Many thanks to Christy Rundquist from Pepin for this article about the power of adaptation!
A long time ago in a galaxy far, far, away…….
Not really. It was 2006 and Pepin was participating in an IFLS mini-grant for early literacy. We partnered with the local school and the Pre/K teacher suggested we purchase complete, pre-made kits from Lakeshores Learning. We purchased 16 kits that contained a book, activity cards, crayons and other ephemera to reinforce the concepts. For example the “Lacing” kit contained strings, multiple plastic spools, buttons of several sizes, discs, shape cards, the activity cards and the book “Corduroy”. These kits were used at school during the school year and at the library during summer break for the first 3 years.
The kits became “well loved” and now lived only at the library. Each item record had a message that read “Pieces may be missing”. Crayons became broken. Activity cards could no longer be cleaned. Contents were mixed into different kits. They needed to be cleaned, have pieces replaced or removed, books repaired or other sprucing up done to them.
Fast forward to WLA 2012. During one of the sessions the speakers mentioned that they had created kits of 5-6 books on a topic that families could quickly grab and take home; a “Grab n’ Go” bag. I began to think about repurposing our backpacks to be used in a similar way.
Now it’s June 2013 and we finally have changed the backpacks over. We browsed through our children’s picture book bins and removed 4-7 books per subject. We started with 10 subjects, including death, divorce, being scared, public safety (police/fire/ambulance), beginning school, etc. We included non-fiction and fiction books; the “Death” backpack includes, in part, “Let’s Talk About Going To A Funeral” and “Rudi’s Pond”. The backpacks and individual books were de-cataloged. The backpacks emptied of their original contents and the chosen books were placed into the backpack. The titles of the books are displayed on the outside of the backpacks for inventory purposes and the backpacks are labeled with the subject they cover. Each book is marked with which backpack it belongs in and how many books are to be included in the kit (ie School 1 of 5). New bib records created and cataloging completed.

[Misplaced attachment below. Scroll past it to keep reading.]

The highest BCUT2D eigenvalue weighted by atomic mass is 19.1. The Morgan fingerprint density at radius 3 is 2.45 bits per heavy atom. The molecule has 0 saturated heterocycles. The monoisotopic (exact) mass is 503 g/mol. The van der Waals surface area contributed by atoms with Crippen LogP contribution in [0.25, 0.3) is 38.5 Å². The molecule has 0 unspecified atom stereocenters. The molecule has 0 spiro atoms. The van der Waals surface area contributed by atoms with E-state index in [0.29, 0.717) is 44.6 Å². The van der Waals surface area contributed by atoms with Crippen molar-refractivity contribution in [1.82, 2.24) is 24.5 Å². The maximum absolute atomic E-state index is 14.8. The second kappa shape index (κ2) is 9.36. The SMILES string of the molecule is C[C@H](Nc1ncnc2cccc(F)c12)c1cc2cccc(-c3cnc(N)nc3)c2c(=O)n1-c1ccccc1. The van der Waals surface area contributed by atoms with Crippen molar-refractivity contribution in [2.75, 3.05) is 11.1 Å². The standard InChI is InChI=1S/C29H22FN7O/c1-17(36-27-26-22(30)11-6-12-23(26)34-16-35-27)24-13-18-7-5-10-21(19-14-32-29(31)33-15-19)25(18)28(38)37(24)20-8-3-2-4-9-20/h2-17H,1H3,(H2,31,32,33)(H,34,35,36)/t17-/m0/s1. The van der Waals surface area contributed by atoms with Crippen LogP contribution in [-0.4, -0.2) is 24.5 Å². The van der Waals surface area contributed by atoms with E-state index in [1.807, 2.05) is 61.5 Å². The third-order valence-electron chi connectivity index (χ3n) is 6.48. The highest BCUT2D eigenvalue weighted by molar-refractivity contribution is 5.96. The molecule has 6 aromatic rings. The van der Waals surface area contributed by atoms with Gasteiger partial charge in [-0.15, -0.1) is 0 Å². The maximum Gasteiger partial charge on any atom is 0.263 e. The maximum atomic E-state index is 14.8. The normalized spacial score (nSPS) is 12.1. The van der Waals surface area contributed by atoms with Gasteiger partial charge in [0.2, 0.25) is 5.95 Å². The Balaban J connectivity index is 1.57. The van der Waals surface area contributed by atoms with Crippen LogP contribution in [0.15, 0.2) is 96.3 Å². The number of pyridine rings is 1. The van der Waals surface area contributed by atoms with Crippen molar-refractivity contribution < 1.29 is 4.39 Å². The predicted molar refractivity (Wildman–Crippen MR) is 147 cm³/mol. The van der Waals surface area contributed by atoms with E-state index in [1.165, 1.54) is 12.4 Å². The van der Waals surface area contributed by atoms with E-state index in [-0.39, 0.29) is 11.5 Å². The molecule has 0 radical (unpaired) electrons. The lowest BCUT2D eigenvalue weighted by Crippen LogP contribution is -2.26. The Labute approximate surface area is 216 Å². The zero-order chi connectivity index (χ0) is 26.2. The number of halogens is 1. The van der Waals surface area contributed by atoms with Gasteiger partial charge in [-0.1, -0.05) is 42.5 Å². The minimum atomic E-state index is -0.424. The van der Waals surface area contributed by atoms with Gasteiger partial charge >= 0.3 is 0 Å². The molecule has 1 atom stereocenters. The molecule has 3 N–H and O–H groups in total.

We have 5 empty backpacks yet to use – 1 backpack has disappeared over the years of use. We may expand our backpack kits to include other subjects such as dinosaurs, counting, alphabet or other fun topics. We still own the stands that were purchased originally and will use those to display the backpacks.
Pros and Cons:
- · These backpacks will make it easier for patrons and staff to quickly find multiple books on a subject; instead of having to look through several bins the books are already gathered in one place.
- · Many of these books were not circulating individually and this should increase their use and visibility.
- · Mixing fiction and non-fiction gives families options on what type of books best meet their needs.
- · Checking out the backpacks creates one circ instead of 4-7 for each individual book.
- · The cost of replacing a backpack can be high, especially when including titles in hard cover.
We had minimal costs associated with this project; as we already owned the backpacks, display stand and books. The only costs were re-labeling and staff time.
|Empty clear backpacks are still available from Lakeshore Learning.|
This project could be easily replicated in other libraries. With the recent discussion about dropping Dewey classification in favor of BISEC or some hybrid system this is a small step to experiment with that idea. Other options include using free book bags gathered from conferences or purchasing bins with lids that can be stacked or stored on shelving. Purchasing paperback books would lower the cost of replacement if the kit were lost. Re-purposing books you already own would keep start up costs to a minimum.